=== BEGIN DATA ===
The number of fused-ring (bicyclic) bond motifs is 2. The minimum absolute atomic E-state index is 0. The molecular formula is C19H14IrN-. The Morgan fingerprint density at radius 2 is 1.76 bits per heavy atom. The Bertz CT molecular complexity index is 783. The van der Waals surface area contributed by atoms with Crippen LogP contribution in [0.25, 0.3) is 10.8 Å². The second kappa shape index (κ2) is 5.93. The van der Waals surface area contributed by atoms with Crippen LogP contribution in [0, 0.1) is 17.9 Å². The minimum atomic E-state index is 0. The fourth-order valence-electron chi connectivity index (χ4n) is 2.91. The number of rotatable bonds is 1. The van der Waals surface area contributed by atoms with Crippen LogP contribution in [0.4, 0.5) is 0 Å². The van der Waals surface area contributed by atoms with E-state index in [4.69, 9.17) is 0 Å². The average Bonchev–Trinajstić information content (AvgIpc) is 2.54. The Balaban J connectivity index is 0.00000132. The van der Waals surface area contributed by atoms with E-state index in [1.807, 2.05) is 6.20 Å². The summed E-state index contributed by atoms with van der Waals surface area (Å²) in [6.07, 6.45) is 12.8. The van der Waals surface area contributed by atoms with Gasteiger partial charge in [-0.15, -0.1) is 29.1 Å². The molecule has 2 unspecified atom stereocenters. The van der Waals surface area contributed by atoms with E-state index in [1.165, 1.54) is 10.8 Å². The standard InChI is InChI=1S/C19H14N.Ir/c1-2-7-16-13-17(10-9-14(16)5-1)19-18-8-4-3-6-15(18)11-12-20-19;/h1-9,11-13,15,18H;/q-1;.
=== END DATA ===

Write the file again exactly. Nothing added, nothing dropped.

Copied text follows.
The number of fused-ring (bicyclic) bond motifs is 2. The minimum absolute atomic E-state index is 0. The molecular formula is C19H14IrN-. The Morgan fingerprint density at radius 2 is 1.76 bits per heavy atom. The Bertz CT molecular complexity index is 783. The van der Waals surface area contributed by atoms with Crippen LogP contribution in [0.25, 0.3) is 10.8 Å². The second kappa shape index (κ2) is 5.93. The van der Waals surface area contributed by atoms with Crippen LogP contribution in [0, 0.1) is 17.9 Å². The minimum atomic E-state index is 0. The fourth-order valence-electron chi connectivity index (χ4n) is 2.91. The number of rotatable bonds is 1. The van der Waals surface area contributed by atoms with Crippen LogP contribution in [0.4, 0.5) is 0 Å². The van der Waals surface area contributed by atoms with E-state index in [4.69, 9.17) is 0 Å². The average Bonchev–Trinajstić information content (AvgIpc) is 2.54. The Balaban J connectivity index is 0.00000132. The van der Waals surface area contributed by atoms with E-state index in [1.807, 2.05) is 6.20 Å². The summed E-state index contributed by atoms with van der Waals surface area (Å²) in [6.07, 6.45) is 12.8. The van der Waals surface area contributed by atoms with Gasteiger partial charge in [-0.15, -0.1) is 29.1 Å². The molecule has 2 unspecified atom stereocenters. The van der Waals surface area contributed by atoms with E-state index in [1.165, 1.54) is 10.8 Å². The standard InChI is InChI=1S/C19H14N.Ir/c1-2-7-16-13-17(10-9-14(16)5-1)19-18-8-4-3-6-15(18)11-12-20-19;/h1-9,11-13,15,18H;/q-1;.